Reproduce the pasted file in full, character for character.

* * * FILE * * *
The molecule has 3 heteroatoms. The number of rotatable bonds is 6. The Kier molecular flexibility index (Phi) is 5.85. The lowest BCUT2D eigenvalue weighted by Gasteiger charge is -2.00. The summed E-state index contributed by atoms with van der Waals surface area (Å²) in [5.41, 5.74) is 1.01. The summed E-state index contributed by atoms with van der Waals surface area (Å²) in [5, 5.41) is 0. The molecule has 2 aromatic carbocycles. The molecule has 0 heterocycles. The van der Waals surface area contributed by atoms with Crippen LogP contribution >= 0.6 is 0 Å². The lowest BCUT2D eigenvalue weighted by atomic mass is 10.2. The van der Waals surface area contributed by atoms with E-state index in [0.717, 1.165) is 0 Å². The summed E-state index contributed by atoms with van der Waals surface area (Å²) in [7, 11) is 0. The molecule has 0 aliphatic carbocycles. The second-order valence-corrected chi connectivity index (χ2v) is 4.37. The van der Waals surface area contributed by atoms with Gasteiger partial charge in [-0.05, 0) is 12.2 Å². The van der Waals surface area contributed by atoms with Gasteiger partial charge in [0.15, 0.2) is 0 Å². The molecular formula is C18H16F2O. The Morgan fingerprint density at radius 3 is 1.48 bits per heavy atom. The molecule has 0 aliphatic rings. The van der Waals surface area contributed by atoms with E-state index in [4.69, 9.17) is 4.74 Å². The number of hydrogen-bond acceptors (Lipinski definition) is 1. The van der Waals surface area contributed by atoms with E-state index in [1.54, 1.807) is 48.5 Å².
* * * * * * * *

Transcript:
The molecule has 3 heteroatoms. The number of rotatable bonds is 6. The Kier molecular flexibility index (Phi) is 5.85. The lowest BCUT2D eigenvalue weighted by Gasteiger charge is -2.00. The summed E-state index contributed by atoms with van der Waals surface area (Å²) in [5.41, 5.74) is 1.01. The summed E-state index contributed by atoms with van der Waals surface area (Å²) in [5, 5.41) is 0. The molecule has 2 aromatic carbocycles. The molecule has 0 heterocycles. The van der Waals surface area contributed by atoms with Crippen LogP contribution >= 0.6 is 0 Å². The lowest BCUT2D eigenvalue weighted by atomic mass is 10.2. The van der Waals surface area contributed by atoms with E-state index in [0.717, 1.165) is 0 Å². The summed E-state index contributed by atoms with van der Waals surface area (Å²) in [7, 11) is 0. The molecule has 0 aliphatic carbocycles. The second-order valence-corrected chi connectivity index (χ2v) is 4.37. The van der Waals surface area contributed by atoms with Gasteiger partial charge in [-0.05, 0) is 12.2 Å². The van der Waals surface area contributed by atoms with Gasteiger partial charge in [0.15, 0.2) is 0 Å². The molecular formula is C18H16F2O. The Morgan fingerprint density at radius 3 is 1.48 bits per heavy atom. The molecule has 0 aliphatic rings. The van der Waals surface area contributed by atoms with E-state index in [4.69, 9.17) is 4.74 Å². The number of hydrogen-bond acceptors (Lipinski definition) is 1. The van der Waals surface area contributed by atoms with E-state index in [1.54, 1.807) is 48.5 Å².